The described HLAA should be useful to reduce the invasiveness of surgical procedures, reduce operative times, and consequently improve the outcome of cardiovascular procedures. This will be especially useful for pathologies that involve friable or specialized, delicate tissue. Moreover, the HLAA might offer a new practical and useful option for tissue repair or approximation in a wide variety of MIPs. Future work should focus on a better understanding of the adhesion mechanism for the HLAA to guide the design of next-generation formulations. Fine-tuning the material properties to enable delivery through small-bore needles, while ensuring minimum washout, will also be necessary. In addition, it would be beneficial to explore the incorporation of bioactive molecules for controlled release applications. For translation into humans, additional safety and toxicity studies may be required. Here, we show that the HLAA has good hemostatic properties, even with large vessel defects. Therefore, the first step for human testing could be as hemostatic agent for suture line bleeding or small lacerations. For its use in vascular anastomosis, tissue-to-tissue approximation, or attaching devices or patches to the heart, additional long-term studies may be needed to demonstrate safety and efficacy.


Study design

The aim of this study was the development of a tissue adhesive for MIP. It was hypothesized that a hydrophobic and in situ activatable material would be advantageous because of minimum washout and controlled adhesion. In vitro work was performed to optimize the chemical composition and curing conditions of the HLAA material to maximize its adhesive and material performance compared to commonly used tissue adhesives. The application of the HLAA was explored in the context of cardiovascular surgery, because this is one of the most challenging fields in MIP due to the dynamic environment and presence of blood. The cardiac biocompatibility of the HLAA was assessed, and the results of this study were analyzed by a blinded pathologist. The ability of HLAA-coated patches and HLAA alone to provide a leak-proof seal was tested in small and large animals that were randomly selected for each experimental group. Finally, we showed that HLAA-coated patches can be deployed and attached under echo guidance, demonstrating its potential for MIP.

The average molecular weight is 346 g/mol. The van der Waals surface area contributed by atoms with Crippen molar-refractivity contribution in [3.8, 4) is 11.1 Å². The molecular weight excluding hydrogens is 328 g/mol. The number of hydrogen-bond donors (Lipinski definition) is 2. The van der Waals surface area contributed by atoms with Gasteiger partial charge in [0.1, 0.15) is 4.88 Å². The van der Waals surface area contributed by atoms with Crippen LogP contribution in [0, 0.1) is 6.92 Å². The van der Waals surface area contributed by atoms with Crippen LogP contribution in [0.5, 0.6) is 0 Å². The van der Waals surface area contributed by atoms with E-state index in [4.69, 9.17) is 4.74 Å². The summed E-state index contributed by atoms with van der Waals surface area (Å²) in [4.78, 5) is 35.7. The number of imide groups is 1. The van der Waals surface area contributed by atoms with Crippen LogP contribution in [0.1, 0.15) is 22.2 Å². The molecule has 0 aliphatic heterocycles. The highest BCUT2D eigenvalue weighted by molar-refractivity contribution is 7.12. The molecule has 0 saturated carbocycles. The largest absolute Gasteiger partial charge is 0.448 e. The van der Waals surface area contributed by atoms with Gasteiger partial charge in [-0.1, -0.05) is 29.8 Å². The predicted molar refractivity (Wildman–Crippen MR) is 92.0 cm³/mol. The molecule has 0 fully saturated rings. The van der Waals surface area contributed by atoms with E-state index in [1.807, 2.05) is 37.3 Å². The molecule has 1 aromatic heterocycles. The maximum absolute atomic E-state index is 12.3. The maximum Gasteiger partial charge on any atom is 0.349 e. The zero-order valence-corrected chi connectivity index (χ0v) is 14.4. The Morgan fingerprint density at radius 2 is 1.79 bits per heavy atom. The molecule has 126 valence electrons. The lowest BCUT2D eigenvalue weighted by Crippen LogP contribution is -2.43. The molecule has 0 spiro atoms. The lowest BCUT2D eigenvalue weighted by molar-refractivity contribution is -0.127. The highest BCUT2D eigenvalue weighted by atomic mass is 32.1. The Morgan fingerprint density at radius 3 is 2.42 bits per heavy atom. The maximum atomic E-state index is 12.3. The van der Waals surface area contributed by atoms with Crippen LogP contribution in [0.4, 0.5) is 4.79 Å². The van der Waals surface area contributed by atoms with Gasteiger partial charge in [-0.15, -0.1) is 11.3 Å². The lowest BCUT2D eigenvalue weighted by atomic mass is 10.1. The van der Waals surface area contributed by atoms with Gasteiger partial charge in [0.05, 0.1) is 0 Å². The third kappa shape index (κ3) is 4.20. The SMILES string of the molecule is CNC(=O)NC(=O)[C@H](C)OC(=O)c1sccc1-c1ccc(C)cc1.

Synthesis of the HLAA

All chemicals were acquired from Sigma-Aldrich and used as received, unless specified otherwise. A PGS prepolymer was prepared through polycondensation of equimolar amounts of glycerol and sebacic acid (38). The formed prepolymer had an approximate weight average molecular weight of 5500 g/mol, determined through gel permeation chromatography (Viscotek TDA 305 with Agilent 1260 pump and autosampler, Malvern Instruments). The prepolymer was acrylated and purified as described (21). Briefly, PGS prepolymer was solubilized in dichloromethane in the presence of triethylamine and cooled to 0°C followed by the addition of acryloyl chloride. The mixture was allowed to react overnight. The material obtained was solubilized in ethyl acetate, filtered, and dried under vacuum at 40°C. The HLAA prepolymer was mixed with the photoinitiator Irgacure 2959 (0.2%, w/w) (39) and cured with a spot-curing UV light source (OmniCure S1000, Lumen Dynamics Group Inc.) equipped with a filter in the range of 320 to 390 nm. This wavelength range has been previously used to promote the encapsulation of cells in photocurable materials, with minimal cytotoxicity (40). The curing time was 5 s, and the light intensity was 0.38 W/cm2 unless otherwise specified. Chemical and mechanical characterization of the resulting polymer is described in the Supplementary Materials and Methods.